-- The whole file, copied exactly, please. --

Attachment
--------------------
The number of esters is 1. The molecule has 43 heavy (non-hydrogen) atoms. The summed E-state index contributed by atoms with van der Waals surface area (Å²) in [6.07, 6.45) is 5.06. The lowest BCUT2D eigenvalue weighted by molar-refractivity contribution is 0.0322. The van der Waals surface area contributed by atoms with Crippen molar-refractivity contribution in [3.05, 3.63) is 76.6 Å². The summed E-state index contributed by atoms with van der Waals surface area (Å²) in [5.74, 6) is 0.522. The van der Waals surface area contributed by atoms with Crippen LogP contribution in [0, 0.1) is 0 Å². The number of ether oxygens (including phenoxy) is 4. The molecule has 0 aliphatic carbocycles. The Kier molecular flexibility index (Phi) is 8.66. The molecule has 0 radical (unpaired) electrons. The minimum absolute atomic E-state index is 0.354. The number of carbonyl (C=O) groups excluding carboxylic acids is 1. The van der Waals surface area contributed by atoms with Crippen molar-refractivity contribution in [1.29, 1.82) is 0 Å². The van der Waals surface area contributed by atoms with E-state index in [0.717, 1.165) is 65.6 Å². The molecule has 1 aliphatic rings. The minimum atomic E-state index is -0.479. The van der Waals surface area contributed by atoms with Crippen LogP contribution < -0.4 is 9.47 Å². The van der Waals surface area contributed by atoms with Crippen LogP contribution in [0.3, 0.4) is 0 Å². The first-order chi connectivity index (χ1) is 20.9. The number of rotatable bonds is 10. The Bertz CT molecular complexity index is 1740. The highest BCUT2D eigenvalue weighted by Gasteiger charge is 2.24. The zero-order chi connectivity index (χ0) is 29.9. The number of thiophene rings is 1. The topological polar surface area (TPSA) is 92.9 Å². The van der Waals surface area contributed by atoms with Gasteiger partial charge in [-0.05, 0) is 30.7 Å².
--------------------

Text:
The number of esters is 1. The molecule has 43 heavy (non-hydrogen) atoms. The summed E-state index contributed by atoms with van der Waals surface area (Å²) in [6.07, 6.45) is 5.06. The lowest BCUT2D eigenvalue weighted by molar-refractivity contribution is 0.0322. The van der Waals surface area contributed by atoms with Crippen molar-refractivity contribution in [3.05, 3.63) is 76.6 Å². The summed E-state index contributed by atoms with van der Waals surface area (Å²) in [5.74, 6) is 0.522. The van der Waals surface area contributed by atoms with Crippen LogP contribution in [0, 0.1) is 0 Å². The number of ether oxygens (including phenoxy) is 4. The molecule has 0 aliphatic carbocycles. The Kier molecular flexibility index (Phi) is 8.66. The molecule has 0 radical (unpaired) electrons. The minimum absolute atomic E-state index is 0.354. The number of carbonyl (C=O) groups excluding carboxylic acids is 1. The van der Waals surface area contributed by atoms with Crippen molar-refractivity contribution in [1.29, 1.82) is 0 Å². The van der Waals surface area contributed by atoms with E-state index in [0.717, 1.165) is 65.6 Å². The molecule has 1 aliphatic rings. The minimum atomic E-state index is -0.479. The van der Waals surface area contributed by atoms with Crippen LogP contribution < -0.4 is 9.47 Å². The van der Waals surface area contributed by atoms with Crippen LogP contribution in [0.3, 0.4) is 0 Å². The first-order chi connectivity index (χ1) is 20.9. The number of rotatable bonds is 10. The Bertz CT molecular complexity index is 1740. The highest BCUT2D eigenvalue weighted by Gasteiger charge is 2.24. The zero-order chi connectivity index (χ0) is 29.9. The number of thiophene rings is 1. The topological polar surface area (TPSA) is 92.9 Å². The van der Waals surface area contributed by atoms with Gasteiger partial charge in [-0.05, 0) is 30.7 Å².